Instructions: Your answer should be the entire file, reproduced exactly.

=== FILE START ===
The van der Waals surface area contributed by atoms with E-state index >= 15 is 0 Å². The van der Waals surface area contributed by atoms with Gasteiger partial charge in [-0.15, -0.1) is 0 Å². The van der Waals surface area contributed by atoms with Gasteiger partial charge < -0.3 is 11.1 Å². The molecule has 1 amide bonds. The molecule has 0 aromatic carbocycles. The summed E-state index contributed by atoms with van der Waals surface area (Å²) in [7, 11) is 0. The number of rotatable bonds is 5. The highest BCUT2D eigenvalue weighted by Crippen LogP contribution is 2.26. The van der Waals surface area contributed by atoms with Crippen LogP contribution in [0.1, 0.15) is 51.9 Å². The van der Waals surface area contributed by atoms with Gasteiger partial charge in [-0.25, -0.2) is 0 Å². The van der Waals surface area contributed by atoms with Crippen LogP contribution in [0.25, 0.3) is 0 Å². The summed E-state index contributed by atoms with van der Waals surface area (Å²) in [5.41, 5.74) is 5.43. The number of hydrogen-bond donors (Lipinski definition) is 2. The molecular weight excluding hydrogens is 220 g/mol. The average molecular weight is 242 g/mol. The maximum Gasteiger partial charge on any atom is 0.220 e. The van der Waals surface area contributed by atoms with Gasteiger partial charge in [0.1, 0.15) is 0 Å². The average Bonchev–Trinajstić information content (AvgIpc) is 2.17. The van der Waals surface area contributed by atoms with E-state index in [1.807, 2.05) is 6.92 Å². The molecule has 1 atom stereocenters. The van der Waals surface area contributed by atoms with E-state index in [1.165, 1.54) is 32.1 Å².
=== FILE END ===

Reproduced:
The van der Waals surface area contributed by atoms with E-state index >= 15 is 0 Å². The van der Waals surface area contributed by atoms with Gasteiger partial charge in [-0.15, -0.1) is 0 Å². The van der Waals surface area contributed by atoms with Gasteiger partial charge < -0.3 is 11.1 Å². The molecule has 1 amide bonds. The molecule has 0 aromatic carbocycles. The summed E-state index contributed by atoms with van der Waals surface area (Å²) in [7, 11) is 0. The number of rotatable bonds is 5. The highest BCUT2D eigenvalue weighted by Crippen LogP contribution is 2.26. The van der Waals surface area contributed by atoms with Crippen LogP contribution in [0.1, 0.15) is 51.9 Å². The van der Waals surface area contributed by atoms with Gasteiger partial charge in [-0.25, -0.2) is 0 Å². The van der Waals surface area contributed by atoms with Crippen LogP contribution in [0.25, 0.3) is 0 Å². The summed E-state index contributed by atoms with van der Waals surface area (Å²) in [5.41, 5.74) is 5.43. The number of hydrogen-bond donors (Lipinski definition) is 2. The molecular weight excluding hydrogens is 220 g/mol. The average molecular weight is 242 g/mol. The maximum Gasteiger partial charge on any atom is 0.220 e. The van der Waals surface area contributed by atoms with Gasteiger partial charge in [0.1, 0.15) is 0 Å². The average Bonchev–Trinajstić information content (AvgIpc) is 2.17. The van der Waals surface area contributed by atoms with E-state index in [1.807, 2.05) is 6.92 Å². The molecule has 1 atom stereocenters. The van der Waals surface area contributed by atoms with E-state index in [1.165, 1.54) is 32.1 Å².